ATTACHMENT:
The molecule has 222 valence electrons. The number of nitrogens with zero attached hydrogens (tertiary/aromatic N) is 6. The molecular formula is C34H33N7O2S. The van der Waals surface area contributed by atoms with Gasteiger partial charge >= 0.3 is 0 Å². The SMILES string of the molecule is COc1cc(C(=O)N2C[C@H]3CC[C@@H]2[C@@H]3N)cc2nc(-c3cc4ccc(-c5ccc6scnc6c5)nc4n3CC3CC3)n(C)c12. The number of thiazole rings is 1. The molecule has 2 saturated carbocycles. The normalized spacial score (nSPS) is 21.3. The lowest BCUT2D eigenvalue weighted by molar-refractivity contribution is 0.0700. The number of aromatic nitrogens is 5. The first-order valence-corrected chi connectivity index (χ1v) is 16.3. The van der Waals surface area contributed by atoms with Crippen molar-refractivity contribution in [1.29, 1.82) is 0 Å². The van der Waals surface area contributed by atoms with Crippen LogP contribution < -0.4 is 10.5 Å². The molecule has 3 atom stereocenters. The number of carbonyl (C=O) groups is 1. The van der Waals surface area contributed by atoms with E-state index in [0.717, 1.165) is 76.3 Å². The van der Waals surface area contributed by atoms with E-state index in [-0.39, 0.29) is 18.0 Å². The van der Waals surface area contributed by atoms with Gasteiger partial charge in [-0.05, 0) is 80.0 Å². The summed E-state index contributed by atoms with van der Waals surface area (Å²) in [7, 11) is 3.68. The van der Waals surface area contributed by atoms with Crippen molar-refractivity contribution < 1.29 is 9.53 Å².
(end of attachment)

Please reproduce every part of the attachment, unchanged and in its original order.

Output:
The molecule has 222 valence electrons. The number of nitrogens with zero attached hydrogens (tertiary/aromatic N) is 6. The molecular formula is C34H33N7O2S. The van der Waals surface area contributed by atoms with Gasteiger partial charge >= 0.3 is 0 Å². The SMILES string of the molecule is COc1cc(C(=O)N2C[C@H]3CC[C@@H]2[C@@H]3N)cc2nc(-c3cc4ccc(-c5ccc6scnc6c5)nc4n3CC3CC3)n(C)c12. The number of thiazole rings is 1. The molecule has 2 saturated carbocycles. The normalized spacial score (nSPS) is 21.3. The lowest BCUT2D eigenvalue weighted by molar-refractivity contribution is 0.0700. The number of aromatic nitrogens is 5. The first-order valence-corrected chi connectivity index (χ1v) is 16.3. The van der Waals surface area contributed by atoms with Crippen molar-refractivity contribution in [1.29, 1.82) is 0 Å². The van der Waals surface area contributed by atoms with Crippen LogP contribution < -0.4 is 10.5 Å². The molecule has 3 atom stereocenters. The number of carbonyl (C=O) groups is 1. The van der Waals surface area contributed by atoms with E-state index in [0.717, 1.165) is 76.3 Å². The van der Waals surface area contributed by atoms with E-state index in [-0.39, 0.29) is 18.0 Å². The van der Waals surface area contributed by atoms with Gasteiger partial charge in [-0.05, 0) is 80.0 Å². The summed E-state index contributed by atoms with van der Waals surface area (Å²) in [7, 11) is 3.68. The van der Waals surface area contributed by atoms with Crippen molar-refractivity contribution < 1.29 is 9.53 Å².